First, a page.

Book Review: The Ghosts of Heaven by Marcus Sedgwick

Title – Author: The Ghosts of Heaven – Marcus Sedgwick
Publisher: Roaring Brook Press
Release Date: January 6, 2015
Series/Standalone: Standalone
Format – Source: e-ARC – Publisher via NetGalley

A bold, genre-bending epic that chronicles madness, obsession, and creation, from the Paleolithic era through the Witch Hunts and into the space-bound future.

Four linked stories boldly chronicle madness, obsession, and creation through the ages. Beginning with the cave-drawings of a young girl on the brink of creating the earliest form of writing, Sedgwick traverses history, plunging into the seventeenth century witch hunts and a 1920s insane asylum where a mad poet’s obsession with spirals seems to be about to unhinge the world of the doctor trying to save him. Sedgwick moves beyond the boundaries of historical fiction and into the future in the book’s final section, set upon a spaceship voyaging to settle another world for the first time. Merging Sedgwick’s gift for suspense with science- and historical-fiction, Ghosts of Heaven is a tale is worthy of intense obsession. (via Goodreads)

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I’m going to start off by saying this isn’t a book for everyone. I have a feeling it will be pretty polarizing in the reviews: you either hate it or love it. When I started the first story about the cave girl, I thought I was going to be in the former group. This story is told in verse, and I’m really not a fan (personal preference here, I know some people love to read that style of writing). But then suddenly I realized I was invested. This girl, though she lives in a simple world, dreams of something bigger.

I had another moment when I thought I wasn’t going to want to continue but was then immediately proven wrong. Starting the second story, I felt a kind of whiplash. The storytelling style was so different and all the characters were completely new that the transition felt a little jarring. But then I realized I was just as invested in the witch burning story as I was in the first story. You begin to see the common threads though as spirals weave themselves throughout all four stories. There are also little easter eggs in each story the stories that refer to the other stories in the book. It’s a bold and unique way of telling a story and I found myself really enjoying it. This book is unlike any I’ve read before.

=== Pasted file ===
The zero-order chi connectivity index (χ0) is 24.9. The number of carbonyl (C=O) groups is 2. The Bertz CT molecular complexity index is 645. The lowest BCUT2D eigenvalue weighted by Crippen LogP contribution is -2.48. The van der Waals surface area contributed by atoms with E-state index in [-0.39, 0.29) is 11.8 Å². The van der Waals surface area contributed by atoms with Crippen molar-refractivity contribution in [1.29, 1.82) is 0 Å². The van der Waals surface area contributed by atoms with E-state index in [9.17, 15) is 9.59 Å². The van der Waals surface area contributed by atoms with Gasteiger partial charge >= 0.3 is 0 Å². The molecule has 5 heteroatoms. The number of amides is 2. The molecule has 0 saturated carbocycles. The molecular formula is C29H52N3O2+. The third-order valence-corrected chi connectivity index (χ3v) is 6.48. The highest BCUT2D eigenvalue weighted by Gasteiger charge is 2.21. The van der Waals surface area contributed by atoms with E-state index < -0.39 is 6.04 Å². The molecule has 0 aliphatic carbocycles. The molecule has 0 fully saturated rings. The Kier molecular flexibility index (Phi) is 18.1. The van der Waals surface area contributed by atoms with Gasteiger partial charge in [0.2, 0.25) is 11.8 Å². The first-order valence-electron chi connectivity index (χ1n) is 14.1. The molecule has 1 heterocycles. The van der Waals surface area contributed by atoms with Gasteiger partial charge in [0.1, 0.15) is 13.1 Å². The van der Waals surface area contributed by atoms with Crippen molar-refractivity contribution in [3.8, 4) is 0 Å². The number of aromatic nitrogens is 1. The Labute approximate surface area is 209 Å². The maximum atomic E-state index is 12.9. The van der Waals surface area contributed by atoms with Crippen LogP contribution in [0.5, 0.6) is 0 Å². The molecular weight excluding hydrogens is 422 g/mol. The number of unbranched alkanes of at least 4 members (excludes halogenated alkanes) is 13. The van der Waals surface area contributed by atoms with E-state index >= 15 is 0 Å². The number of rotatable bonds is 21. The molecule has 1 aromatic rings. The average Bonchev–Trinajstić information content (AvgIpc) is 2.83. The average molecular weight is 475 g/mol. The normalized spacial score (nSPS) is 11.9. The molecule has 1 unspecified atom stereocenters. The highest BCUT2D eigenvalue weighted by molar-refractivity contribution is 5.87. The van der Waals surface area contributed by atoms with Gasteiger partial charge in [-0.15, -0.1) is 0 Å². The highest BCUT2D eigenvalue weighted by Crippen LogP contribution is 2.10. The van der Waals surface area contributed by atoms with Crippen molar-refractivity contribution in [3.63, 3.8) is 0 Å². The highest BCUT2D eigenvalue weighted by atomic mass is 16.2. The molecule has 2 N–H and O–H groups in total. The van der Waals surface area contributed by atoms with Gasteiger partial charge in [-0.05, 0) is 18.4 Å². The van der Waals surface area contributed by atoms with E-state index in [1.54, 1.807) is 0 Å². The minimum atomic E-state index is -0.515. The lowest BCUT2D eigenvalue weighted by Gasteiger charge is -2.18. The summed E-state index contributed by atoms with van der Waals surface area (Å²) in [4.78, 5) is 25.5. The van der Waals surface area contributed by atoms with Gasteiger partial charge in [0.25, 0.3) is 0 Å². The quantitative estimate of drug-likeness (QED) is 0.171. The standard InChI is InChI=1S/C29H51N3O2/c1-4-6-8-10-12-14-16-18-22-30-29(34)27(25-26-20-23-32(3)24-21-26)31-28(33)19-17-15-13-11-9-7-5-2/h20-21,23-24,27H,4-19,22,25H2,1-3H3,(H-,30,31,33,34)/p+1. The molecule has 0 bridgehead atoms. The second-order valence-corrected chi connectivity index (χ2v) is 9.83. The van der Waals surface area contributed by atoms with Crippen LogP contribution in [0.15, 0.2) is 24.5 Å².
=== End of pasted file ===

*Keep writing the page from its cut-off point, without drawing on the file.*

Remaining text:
My favorite story was the final one, which takes place on a spaceship in the future. This really illuminated for me why the GR summary says Sedgwick has a gift for suspense. I was on the edge of my seat trying to figure out what the hell was going on during this voyage that was supposed to be a cakewalk.

It’s been days since I’ve read it and I’m still not sure I understand. I keep going over things in my mind and wondering about what happens after the final chapter. I couldn’t put it down, and yet I also wasn’t able to fully connect with any of the characters. This is definitely one that’s made me feel conflicted. I know I liked it, but I can’t quite explain it.


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With unique storytelling and a high concept narrative, The Ghosts of Heaven is sure to be a story you won’t forget any time soon.

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6 – good but doesn’t have that wow factor – Mrs. Figg



3 thoughts on “Book Review: The Ghosts of Heaven by Marcus Sedgwick

  1. Love the new rating system! 😀
    It’s cool to know that there are contemporary books written in verse (I thought that was literally unheard of). Having never read an actual book that was written in verse (apart from Shakespeare, but that dude’s in his own league) I look forward to getting my hands on this. Thanks for writing such a promising review!

  2. I posted my review yesterday and I had a lot of the same feelings you do. The writing was beautiful and there was so much symbolism and imagery, but I just couldn’t connect to the story. Despite that I still found myself thinking about the book days later, so something about it just stayed with me. I just can’t quite explain it.

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